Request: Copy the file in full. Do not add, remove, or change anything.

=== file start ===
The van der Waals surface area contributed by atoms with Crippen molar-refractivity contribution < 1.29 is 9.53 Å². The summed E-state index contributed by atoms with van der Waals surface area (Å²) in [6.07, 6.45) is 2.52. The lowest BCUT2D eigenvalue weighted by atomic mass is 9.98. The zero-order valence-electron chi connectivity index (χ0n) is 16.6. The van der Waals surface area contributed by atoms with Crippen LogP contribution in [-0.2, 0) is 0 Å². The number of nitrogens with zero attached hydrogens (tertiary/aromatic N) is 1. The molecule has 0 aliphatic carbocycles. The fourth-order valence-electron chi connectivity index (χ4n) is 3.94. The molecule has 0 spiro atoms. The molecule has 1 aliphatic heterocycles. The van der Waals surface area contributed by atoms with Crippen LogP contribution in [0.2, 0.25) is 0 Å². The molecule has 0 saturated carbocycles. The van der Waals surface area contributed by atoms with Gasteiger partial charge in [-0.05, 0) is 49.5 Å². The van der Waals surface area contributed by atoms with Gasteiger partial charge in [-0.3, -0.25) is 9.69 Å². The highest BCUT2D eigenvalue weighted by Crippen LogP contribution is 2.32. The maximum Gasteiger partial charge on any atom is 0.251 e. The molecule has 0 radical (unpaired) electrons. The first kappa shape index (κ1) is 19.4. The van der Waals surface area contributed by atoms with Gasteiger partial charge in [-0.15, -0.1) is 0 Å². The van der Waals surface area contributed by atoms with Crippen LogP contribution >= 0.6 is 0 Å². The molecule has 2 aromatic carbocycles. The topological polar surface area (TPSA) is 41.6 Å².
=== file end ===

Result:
The van der Waals surface area contributed by atoms with Crippen molar-refractivity contribution < 1.29 is 9.53 Å². The summed E-state index contributed by atoms with van der Waals surface area (Å²) in [6.07, 6.45) is 2.52. The lowest BCUT2D eigenvalue weighted by atomic mass is 9.98. The zero-order valence-electron chi connectivity index (χ0n) is 16.6. The van der Waals surface area contributed by atoms with Crippen LogP contribution in [-0.2, 0) is 0 Å². The number of nitrogens with zero attached hydrogens (tertiary/aromatic N) is 1. The molecule has 0 aliphatic carbocycles. The fourth-order valence-electron chi connectivity index (χ4n) is 3.94. The molecule has 0 spiro atoms. The molecule has 1 aliphatic heterocycles. The van der Waals surface area contributed by atoms with Crippen LogP contribution in [0.2, 0.25) is 0 Å². The molecule has 0 saturated carbocycles. The van der Waals surface area contributed by atoms with Gasteiger partial charge in [-0.05, 0) is 49.5 Å². The van der Waals surface area contributed by atoms with Gasteiger partial charge in [-0.3, -0.25) is 9.69 Å². The highest BCUT2D eigenvalue weighted by Crippen LogP contribution is 2.32. The maximum Gasteiger partial charge on any atom is 0.251 e. The molecule has 0 radical (unpaired) electrons. The first kappa shape index (κ1) is 19.4. The van der Waals surface area contributed by atoms with Gasteiger partial charge in [-0.15, -0.1) is 0 Å². The van der Waals surface area contributed by atoms with Crippen LogP contribution >= 0.6 is 0 Å². The molecule has 2 aromatic carbocycles. The topological polar surface area (TPSA) is 41.6 Å².